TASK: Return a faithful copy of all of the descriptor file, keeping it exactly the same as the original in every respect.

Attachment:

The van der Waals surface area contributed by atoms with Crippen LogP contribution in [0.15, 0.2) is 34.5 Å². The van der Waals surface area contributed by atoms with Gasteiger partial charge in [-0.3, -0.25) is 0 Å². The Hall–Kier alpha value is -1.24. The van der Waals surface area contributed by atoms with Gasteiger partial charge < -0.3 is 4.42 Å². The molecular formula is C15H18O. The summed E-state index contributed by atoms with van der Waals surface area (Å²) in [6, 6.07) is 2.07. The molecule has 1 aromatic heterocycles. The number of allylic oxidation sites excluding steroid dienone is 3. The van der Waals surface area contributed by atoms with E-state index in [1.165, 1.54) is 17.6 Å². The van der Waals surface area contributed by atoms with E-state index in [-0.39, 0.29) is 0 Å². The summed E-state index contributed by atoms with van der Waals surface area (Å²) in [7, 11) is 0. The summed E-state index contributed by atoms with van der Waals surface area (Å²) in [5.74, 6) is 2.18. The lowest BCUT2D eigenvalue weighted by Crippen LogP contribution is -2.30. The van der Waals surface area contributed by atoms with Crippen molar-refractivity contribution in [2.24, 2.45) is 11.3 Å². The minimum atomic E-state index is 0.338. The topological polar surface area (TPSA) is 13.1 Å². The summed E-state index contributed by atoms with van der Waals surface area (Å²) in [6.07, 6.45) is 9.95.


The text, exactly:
The van der Waals surface area contributed by atoms with Crippen LogP contribution in [0.15, 0.2) is 34.5 Å². The van der Waals surface area contributed by atoms with Gasteiger partial charge in [-0.3, -0.25) is 0 Å². The Hall–Kier alpha value is -1.24. The van der Waals surface area contributed by atoms with Gasteiger partial charge < -0.3 is 4.42 Å². The molecular formula is C15H18O. The summed E-state index contributed by atoms with van der Waals surface area (Å²) in [6, 6.07) is 2.07. The molecule has 1 aromatic heterocycles. The number of allylic oxidation sites excluding steroid dienone is 3. The van der Waals surface area contributed by atoms with E-state index in [1.165, 1.54) is 17.6 Å². The van der Waals surface area contributed by atoms with E-state index in [-0.39, 0.29) is 0 Å². The summed E-state index contributed by atoms with van der Waals surface area (Å²) in [7, 11) is 0. The summed E-state index contributed by atoms with van der Waals surface area (Å²) in [5.74, 6) is 2.18. The lowest BCUT2D eigenvalue weighted by Crippen LogP contribution is -2.30. The van der Waals surface area contributed by atoms with Crippen molar-refractivity contribution in [2.24, 2.45) is 11.3 Å². The minimum atomic E-state index is 0.338. The topological polar surface area (TPSA) is 13.1 Å². The summed E-state index contributed by atoms with van der Waals surface area (Å²) in [6.07, 6.45) is 9.95.